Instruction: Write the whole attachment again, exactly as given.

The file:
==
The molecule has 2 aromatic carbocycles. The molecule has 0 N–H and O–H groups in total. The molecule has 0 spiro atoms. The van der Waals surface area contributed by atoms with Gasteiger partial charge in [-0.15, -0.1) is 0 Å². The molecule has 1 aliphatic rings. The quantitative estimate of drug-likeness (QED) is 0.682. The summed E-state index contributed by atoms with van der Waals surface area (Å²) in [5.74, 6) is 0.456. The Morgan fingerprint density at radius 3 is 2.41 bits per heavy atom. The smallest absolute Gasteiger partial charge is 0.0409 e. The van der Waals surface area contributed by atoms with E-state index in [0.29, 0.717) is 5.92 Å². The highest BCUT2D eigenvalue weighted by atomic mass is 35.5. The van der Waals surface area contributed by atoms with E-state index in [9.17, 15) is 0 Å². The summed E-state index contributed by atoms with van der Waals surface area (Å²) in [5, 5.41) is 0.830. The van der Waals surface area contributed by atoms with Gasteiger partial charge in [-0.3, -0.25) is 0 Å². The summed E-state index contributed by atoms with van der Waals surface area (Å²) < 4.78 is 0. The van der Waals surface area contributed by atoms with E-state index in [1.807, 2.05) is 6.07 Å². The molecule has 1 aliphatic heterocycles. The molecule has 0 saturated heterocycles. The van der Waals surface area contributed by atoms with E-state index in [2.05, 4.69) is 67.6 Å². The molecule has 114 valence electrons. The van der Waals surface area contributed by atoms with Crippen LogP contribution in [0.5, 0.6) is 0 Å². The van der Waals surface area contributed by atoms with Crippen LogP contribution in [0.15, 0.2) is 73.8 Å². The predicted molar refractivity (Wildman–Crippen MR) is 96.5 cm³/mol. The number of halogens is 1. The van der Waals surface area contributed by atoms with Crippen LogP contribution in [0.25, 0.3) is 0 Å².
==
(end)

The molecule has 2 aromatic carbocycles. The molecule has 0 N–H and O–H groups in total. The molecule has 0 spiro atoms. The van der Waals surface area contributed by atoms with Gasteiger partial charge in [-0.15, -0.1) is 0 Å². The molecule has 1 aliphatic rings. The quantitative estimate of drug-likeness (QED) is 0.682. The summed E-state index contributed by atoms with van der Waals surface area (Å²) in [5.74, 6) is 0.456. The Morgan fingerprint density at radius 3 is 2.41 bits per heavy atom. The smallest absolute Gasteiger partial charge is 0.0409 e. The van der Waals surface area contributed by atoms with E-state index in [0.29, 0.717) is 5.92 Å². The highest BCUT2D eigenvalue weighted by atomic mass is 35.5. The van der Waals surface area contributed by atoms with E-state index in [9.17, 15) is 0 Å². The summed E-state index contributed by atoms with van der Waals surface area (Å²) in [5, 5.41) is 0.830. The van der Waals surface area contributed by atoms with Gasteiger partial charge in [-0.3, -0.25) is 0 Å². The summed E-state index contributed by atoms with van der Waals surface area (Å²) < 4.78 is 0. The van der Waals surface area contributed by atoms with E-state index in [1.807, 2.05) is 6.07 Å². The molecule has 1 aliphatic heterocycles. The molecule has 0 saturated heterocycles. The van der Waals surface area contributed by atoms with E-state index in [2.05, 4.69) is 67.6 Å². The molecule has 114 valence electrons. The van der Waals surface area contributed by atoms with Crippen LogP contribution in [0.5, 0.6) is 0 Å². The van der Waals surface area contributed by atoms with Crippen LogP contribution in [0.15, 0.2) is 73.8 Å². The predicted molar refractivity (Wildman–Crippen MR) is 96.5 cm³/mol. The number of halogens is 1. The van der Waals surface area contributed by atoms with Crippen LogP contribution in [0.25, 0.3) is 0 Å².